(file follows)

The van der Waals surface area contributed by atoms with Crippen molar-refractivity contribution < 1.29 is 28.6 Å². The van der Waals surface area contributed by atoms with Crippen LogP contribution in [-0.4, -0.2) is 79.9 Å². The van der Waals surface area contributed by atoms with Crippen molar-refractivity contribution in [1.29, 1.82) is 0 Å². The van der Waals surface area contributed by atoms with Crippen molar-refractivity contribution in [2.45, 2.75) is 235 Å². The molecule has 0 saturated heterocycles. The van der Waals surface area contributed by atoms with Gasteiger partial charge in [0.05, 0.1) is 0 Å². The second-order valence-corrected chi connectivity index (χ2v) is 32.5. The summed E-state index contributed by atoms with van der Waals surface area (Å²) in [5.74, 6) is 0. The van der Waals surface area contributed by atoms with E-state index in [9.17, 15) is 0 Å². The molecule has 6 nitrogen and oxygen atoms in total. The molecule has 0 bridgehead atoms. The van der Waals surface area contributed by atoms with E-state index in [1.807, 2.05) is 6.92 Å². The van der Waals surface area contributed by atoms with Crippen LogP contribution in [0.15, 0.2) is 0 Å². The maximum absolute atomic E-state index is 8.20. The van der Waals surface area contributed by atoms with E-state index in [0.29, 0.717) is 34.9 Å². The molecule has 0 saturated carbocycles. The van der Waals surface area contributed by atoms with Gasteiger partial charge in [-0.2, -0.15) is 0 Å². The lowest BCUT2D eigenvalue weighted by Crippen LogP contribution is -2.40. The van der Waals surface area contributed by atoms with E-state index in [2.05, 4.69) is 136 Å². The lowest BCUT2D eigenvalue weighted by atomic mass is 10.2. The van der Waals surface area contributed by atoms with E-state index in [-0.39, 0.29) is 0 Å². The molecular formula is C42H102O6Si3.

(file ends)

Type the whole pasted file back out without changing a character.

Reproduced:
The van der Waals surface area contributed by atoms with Crippen molar-refractivity contribution < 1.29 is 28.6 Å². The van der Waals surface area contributed by atoms with Crippen LogP contribution in [-0.4, -0.2) is 79.9 Å². The van der Waals surface area contributed by atoms with Crippen molar-refractivity contribution in [1.29, 1.82) is 0 Å². The van der Waals surface area contributed by atoms with Crippen molar-refractivity contribution in [2.45, 2.75) is 235 Å². The molecule has 0 saturated heterocycles. The van der Waals surface area contributed by atoms with Gasteiger partial charge in [0.05, 0.1) is 0 Å². The second-order valence-corrected chi connectivity index (χ2v) is 32.5. The summed E-state index contributed by atoms with van der Waals surface area (Å²) in [5.74, 6) is 0. The van der Waals surface area contributed by atoms with E-state index in [9.17, 15) is 0 Å². The molecule has 6 nitrogen and oxygen atoms in total. The molecule has 0 bridgehead atoms. The van der Waals surface area contributed by atoms with E-state index in [1.807, 2.05) is 6.92 Å². The van der Waals surface area contributed by atoms with Crippen LogP contribution in [0.15, 0.2) is 0 Å². The maximum absolute atomic E-state index is 8.20. The van der Waals surface area contributed by atoms with E-state index in [0.29, 0.717) is 34.9 Å². The molecule has 0 saturated carbocycles. The van der Waals surface area contributed by atoms with Gasteiger partial charge in [-0.2, -0.15) is 0 Å². The lowest BCUT2D eigenvalue weighted by Crippen LogP contribution is -2.40. The van der Waals surface area contributed by atoms with E-state index in [2.05, 4.69) is 136 Å². The lowest BCUT2D eigenvalue weighted by atomic mass is 10.2. The van der Waals surface area contributed by atoms with E-state index in [-0.39, 0.29) is 0 Å². The molecular formula is C42H102O6Si3.